May 29, 2006

Woman 19

Years before me, Robert Bly, astride his horizon, saw a starfish with nineteen feet. I read this piece of his on my second or third time under the sun and by the beach of the nudist camp. I had gone there enough times to wear the I have seen everything scowl as if it were my true face. Alone, I had roamed there enough times to know that a book in a nudist camp is just another cloth, just like white shirts and whiter toilets, like calculators and cigarettes, like average-wage jobs and go-for-broke vacations, exactly like the cities and the sea.

After Bly, I stopped bringing books to the beach. I learned to stop measuring the morning sun by how good it was as reading light.

I walked more, explored further. I jumped from one tree shadow to another rather than wear the practical sandals. Sometimes, I walked long enough to withstand the heat of the sand. Always, when under a chain of shadows, I walked my I have seen everything and I have been everywhere walk. Expertly so too, until that summer afternoon when I walked right into something new.

A young man stood four or so trees away from me. He had my back to me as he stared down a woman lying on the shore. Was the woman dead? Thus went my first thought and, with it, the jagged swallowing of the idea that I might have not seen everything yet. But I thought, Wait. Maybe the man just some greenhorn, standing and staring the way he did? No. Something felt off. He stood too close. Nudist newbies look obliquely and from a distance. Almost all of them wore eyeshades, sitting cocksure, as if they have gone to these places since circumcision or elementary graduation. Whichever came first. Then, he turned his head as if a child caught looking up his mother’s skirt. I was walking toward him when he saw me, then he walked away.

When I came close to the spot where the young man stood, I saw that the woman who lay still on the sand had many, many teats. As my head usually works, I was certain there were nineteen even before I recalled the poem. As my head usually works too, I instantly shrugged the number off pending a proper survey. For in fact, that was a years-ago poem, a bunch of words, but strange flesh lay before me under the same sun, with the same sure waves attending our encounter.

I endowed the manifold breast long seconds of regard. Then a breath before I noticed that I was standing on the same spot where the young man stood and that the position was the nearest possible place to the woman without getting in the way of her sun.

I started counting the teats, by the nipple, to be sure. I counted nineteen! Each a finger or a bulbous fist topped with a hazelnut aureole and slightly stronger-hued nipple. However, there lay no equity of sunlight among them. Only five wholly basked in the sun. Five lords of the chest, pillars of the woman earth! Elect by their size and position, these five threw shadows that prevented the full tanning of their brethren.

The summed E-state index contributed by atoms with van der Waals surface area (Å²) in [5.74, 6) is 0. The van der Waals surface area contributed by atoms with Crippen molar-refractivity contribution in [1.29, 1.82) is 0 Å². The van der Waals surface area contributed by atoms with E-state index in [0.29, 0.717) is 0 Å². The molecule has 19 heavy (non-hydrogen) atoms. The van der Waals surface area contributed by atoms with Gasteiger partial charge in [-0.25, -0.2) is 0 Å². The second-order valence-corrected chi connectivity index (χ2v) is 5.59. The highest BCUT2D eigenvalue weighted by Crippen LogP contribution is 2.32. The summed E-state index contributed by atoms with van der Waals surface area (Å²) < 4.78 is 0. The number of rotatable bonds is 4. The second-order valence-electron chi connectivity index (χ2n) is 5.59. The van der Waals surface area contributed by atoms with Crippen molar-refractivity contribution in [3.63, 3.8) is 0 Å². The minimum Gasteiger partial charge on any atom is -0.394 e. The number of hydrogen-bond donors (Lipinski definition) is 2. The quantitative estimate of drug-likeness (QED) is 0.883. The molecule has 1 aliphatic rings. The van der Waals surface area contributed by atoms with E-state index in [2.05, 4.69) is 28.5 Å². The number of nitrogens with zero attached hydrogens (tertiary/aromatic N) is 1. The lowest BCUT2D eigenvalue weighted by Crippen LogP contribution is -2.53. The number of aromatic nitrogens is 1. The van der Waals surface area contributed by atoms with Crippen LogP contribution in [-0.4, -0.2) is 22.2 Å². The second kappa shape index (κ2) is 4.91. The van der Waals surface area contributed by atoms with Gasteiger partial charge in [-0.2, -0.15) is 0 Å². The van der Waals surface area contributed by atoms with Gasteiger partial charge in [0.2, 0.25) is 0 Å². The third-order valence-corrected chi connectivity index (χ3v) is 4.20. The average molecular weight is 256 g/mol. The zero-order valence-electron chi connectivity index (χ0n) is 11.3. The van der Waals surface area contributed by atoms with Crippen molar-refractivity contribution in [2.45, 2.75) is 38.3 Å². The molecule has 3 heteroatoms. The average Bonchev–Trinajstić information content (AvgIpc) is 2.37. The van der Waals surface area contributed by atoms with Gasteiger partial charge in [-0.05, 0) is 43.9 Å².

I counted, and then I counted again. I felt a curious gladness to keep my shadows off her, to preserve her golden chiaroscuro. Even the shadow of my right pointer made sure not to intrude as the finger took its survey. I counted for the fourth or fifth time, until I felt certain that I did not miss a nipple that could have been tucked between an armpit and another teat or count one extra where there could have been a mere fold of skin or stomach.

Nineteen! Somehow feeling full, I left. Promptly, another took the spot as if relieving me of my post. I knew I was one of many who came, who saw, who counted. Then we, each in our own turn, made our way in the shifts of sand and surf.

Did it occur to the young man before me or the faceless man after me or to any of those who came before or after whomever that, hey, maybe we were the ones counted? Nineteen nipples and five of them, interestingly or interestedly, were erect. I cannot know if the thought occurred to anybody else. After having given up print and both sides of the page, I publish this piece to communicate. Please consider this possibility: we were the ones counted!

While I have no way of knowing how they observed or reflected on what they saw, until any one of them comes forth to contradict me, I remain dead sure of three things. One, we all came back to that stripped stretch of shore hours or years after and did not find her; two, we all took for granted that she was alive; and three, not one of us remembers if the woman was smiling.

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